Before speaking with your landlord or realtor about renegotiating your commercial lease, consider these questions.
For brick-and-mortar business owners, a commercial lease can be one of the biggest expenses—if not the biggest—on their monthly balance sheet, so shrinking that expense can be a boon to the business’s bottom line. But lease negotiations can also have long-term impacts, as most commercial leases run five to 10 years, says Renae Breitbach, a licensed commercial real estate broker at Amerimar Business Centers, in Indianapolis, Indiana.
While you’re considering your next step, Breitbach recommends small business owners ask these four questions to get the best deal possible.
1. Is My Current Lease Up for Renewal?
“Landlords typically like to start negotiations a year before the current lease’s expiration,” says Breitbach. Receiving the proposed new lease is an easy and natural time to kick-start negotiations. If you want to broach the topic earlier in the lease term, you may find your landlord is a less receptive audience.
That’s because landlords typically amortize the cost of upfront expenses, such as construction costs to make an office turnkey or providing a build-out allowance in a retail environment, across the entire term lease. If you try to renegotiate three years into a five-year lease, the landlord is still likely factoring in those upfront costs.
The one easy exception, Breitbach says, is if your business has outgrown the current space and you’re interested in moving into a second or larger area owned by the same landlord. At that point, you’re effectively negotiating a new lease on a new space.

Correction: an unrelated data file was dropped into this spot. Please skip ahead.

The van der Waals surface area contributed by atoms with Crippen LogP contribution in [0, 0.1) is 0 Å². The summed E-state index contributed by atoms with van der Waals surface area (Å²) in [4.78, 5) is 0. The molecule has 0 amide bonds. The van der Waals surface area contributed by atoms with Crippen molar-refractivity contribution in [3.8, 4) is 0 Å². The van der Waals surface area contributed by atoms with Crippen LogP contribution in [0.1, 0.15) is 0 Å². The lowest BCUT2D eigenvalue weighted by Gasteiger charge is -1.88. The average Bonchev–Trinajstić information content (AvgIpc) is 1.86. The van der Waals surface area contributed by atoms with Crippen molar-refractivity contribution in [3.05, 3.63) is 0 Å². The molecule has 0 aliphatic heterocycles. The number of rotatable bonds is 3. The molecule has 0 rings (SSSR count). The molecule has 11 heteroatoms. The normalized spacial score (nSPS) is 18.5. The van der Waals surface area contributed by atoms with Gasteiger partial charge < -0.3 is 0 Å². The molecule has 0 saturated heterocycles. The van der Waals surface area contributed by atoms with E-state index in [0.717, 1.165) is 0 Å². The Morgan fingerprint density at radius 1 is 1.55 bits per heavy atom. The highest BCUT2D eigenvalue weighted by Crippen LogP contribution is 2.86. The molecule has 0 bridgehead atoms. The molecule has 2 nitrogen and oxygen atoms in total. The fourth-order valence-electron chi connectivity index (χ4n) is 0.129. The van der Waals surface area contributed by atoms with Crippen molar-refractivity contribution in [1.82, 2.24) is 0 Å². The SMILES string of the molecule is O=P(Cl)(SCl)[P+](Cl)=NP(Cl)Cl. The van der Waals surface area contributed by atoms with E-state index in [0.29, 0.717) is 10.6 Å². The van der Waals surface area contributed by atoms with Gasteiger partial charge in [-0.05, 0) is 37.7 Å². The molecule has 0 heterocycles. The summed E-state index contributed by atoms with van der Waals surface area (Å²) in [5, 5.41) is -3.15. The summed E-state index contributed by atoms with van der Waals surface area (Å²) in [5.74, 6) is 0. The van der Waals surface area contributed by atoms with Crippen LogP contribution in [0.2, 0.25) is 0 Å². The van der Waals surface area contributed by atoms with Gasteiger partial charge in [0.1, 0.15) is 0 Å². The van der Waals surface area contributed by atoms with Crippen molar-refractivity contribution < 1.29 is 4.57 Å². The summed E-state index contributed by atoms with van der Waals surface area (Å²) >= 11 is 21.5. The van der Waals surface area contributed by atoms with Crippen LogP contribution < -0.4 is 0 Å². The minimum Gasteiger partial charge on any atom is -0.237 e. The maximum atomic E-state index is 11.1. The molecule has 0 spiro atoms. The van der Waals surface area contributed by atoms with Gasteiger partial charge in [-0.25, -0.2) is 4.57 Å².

2. Do I Want to Do It Alone?
Tenants tend to be at a natural disadvantage when it comes to leasing negotiations because they’re less experienced than most landlords (and the commercial real estate brokers they may have on their teams). But you can tilt the odds in your favor by hiring a broker for yourself, something Breitbach always encourages people to do.
3. Have I Done My Homework?
Either your broker—or just you, if you decide to go it alone—should make a few phone calls and do some comparison shopping. Maybe subway construction in your area has caused foot traffic to plummet and similar spaces are now leasing for far less than you’re paying. Or maybe you’ll find that the rate your landlord proposes is actually under the current market. Either way, having that information handy will make it easier to negotiate. “Think of it like buying a home or buying a car,” says Breitbach. “You wouldn’t make an offer on the first thing without seeing what other options cost.”
4. What Am I Willing to Give Up?
In terms of services and amenities, leases can vary wildly. “Many landlords tend to handle HVAC and major construction, in part to maintain the building’s integrity,” says Breitbach. But if you want to assume HVAC duties, for instance, that can be a negotiating chip that might score you cheaper rent.
Comb through your lease to see exactly what’s included, and then run the numbers of whether shouldering those expenses yourself or eschewing certain amenities might make sense. Be mindful, though, that you’ll have less room to renegotiate if you’re in a large office park, where certain services (say, a doorman or janitorial services) are spread over all commercial tenants, and having one person opt out won’t save the landlord any money, she says.
Whether you choose to renegotiate or not, it’s important to understand what’s included in your lease and how certain changes to your business, such as expansion, can affect it.